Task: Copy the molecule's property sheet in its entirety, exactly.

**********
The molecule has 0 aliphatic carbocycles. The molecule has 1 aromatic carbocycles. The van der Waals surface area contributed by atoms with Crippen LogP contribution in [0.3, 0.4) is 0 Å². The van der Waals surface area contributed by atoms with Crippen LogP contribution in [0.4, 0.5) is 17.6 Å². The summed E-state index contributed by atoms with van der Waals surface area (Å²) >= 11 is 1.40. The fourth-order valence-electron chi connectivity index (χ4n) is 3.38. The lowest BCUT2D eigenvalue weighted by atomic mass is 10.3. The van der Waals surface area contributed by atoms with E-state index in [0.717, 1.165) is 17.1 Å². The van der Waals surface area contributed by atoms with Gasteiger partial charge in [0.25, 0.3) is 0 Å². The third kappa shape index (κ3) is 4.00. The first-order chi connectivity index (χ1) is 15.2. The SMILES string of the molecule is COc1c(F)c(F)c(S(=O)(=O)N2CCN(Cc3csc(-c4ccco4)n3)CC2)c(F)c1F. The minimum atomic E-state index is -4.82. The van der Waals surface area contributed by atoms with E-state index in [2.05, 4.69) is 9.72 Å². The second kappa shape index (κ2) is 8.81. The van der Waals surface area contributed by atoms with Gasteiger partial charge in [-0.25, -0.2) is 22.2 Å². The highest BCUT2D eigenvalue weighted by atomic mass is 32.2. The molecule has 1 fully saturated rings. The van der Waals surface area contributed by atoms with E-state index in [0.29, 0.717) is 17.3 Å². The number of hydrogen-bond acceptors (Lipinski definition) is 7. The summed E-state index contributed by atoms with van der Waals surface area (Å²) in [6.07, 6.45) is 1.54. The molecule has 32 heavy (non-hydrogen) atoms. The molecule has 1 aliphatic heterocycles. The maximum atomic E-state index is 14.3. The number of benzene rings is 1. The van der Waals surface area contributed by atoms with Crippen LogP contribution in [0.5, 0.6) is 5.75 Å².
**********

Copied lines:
The molecule has 0 aliphatic carbocycles. The molecule has 1 aromatic carbocycles. The van der Waals surface area contributed by atoms with Crippen LogP contribution in [0.3, 0.4) is 0 Å². The van der Waals surface area contributed by atoms with Crippen LogP contribution in [0.4, 0.5) is 17.6 Å². The summed E-state index contributed by atoms with van der Waals surface area (Å²) >= 11 is 1.40. The fourth-order valence-electron chi connectivity index (χ4n) is 3.38. The lowest BCUT2D eigenvalue weighted by atomic mass is 10.3. The van der Waals surface area contributed by atoms with E-state index in [0.717, 1.165) is 17.1 Å². The van der Waals surface area contributed by atoms with Gasteiger partial charge in [0.25, 0.3) is 0 Å². The third kappa shape index (κ3) is 4.00. The first-order chi connectivity index (χ1) is 15.2. The SMILES string of the molecule is COc1c(F)c(F)c(S(=O)(=O)N2CCN(Cc3csc(-c4ccco4)n3)CC2)c(F)c1F. The minimum atomic E-state index is -4.82. The van der Waals surface area contributed by atoms with E-state index in [2.05, 4.69) is 9.72 Å². The second kappa shape index (κ2) is 8.81. The van der Waals surface area contributed by atoms with Gasteiger partial charge in [-0.25, -0.2) is 22.2 Å². The highest BCUT2D eigenvalue weighted by atomic mass is 32.2. The molecule has 1 fully saturated rings. The van der Waals surface area contributed by atoms with E-state index in [0.29, 0.717) is 17.3 Å². The number of hydrogen-bond acceptors (Lipinski definition) is 7. The summed E-state index contributed by atoms with van der Waals surface area (Å²) in [6.07, 6.45) is 1.54. The molecule has 32 heavy (non-hydrogen) atoms. The molecule has 1 aliphatic heterocycles. The maximum atomic E-state index is 14.3. The number of benzene rings is 1. The van der Waals surface area contributed by atoms with Crippen LogP contribution in [0.5, 0.6) is 5.75 Å².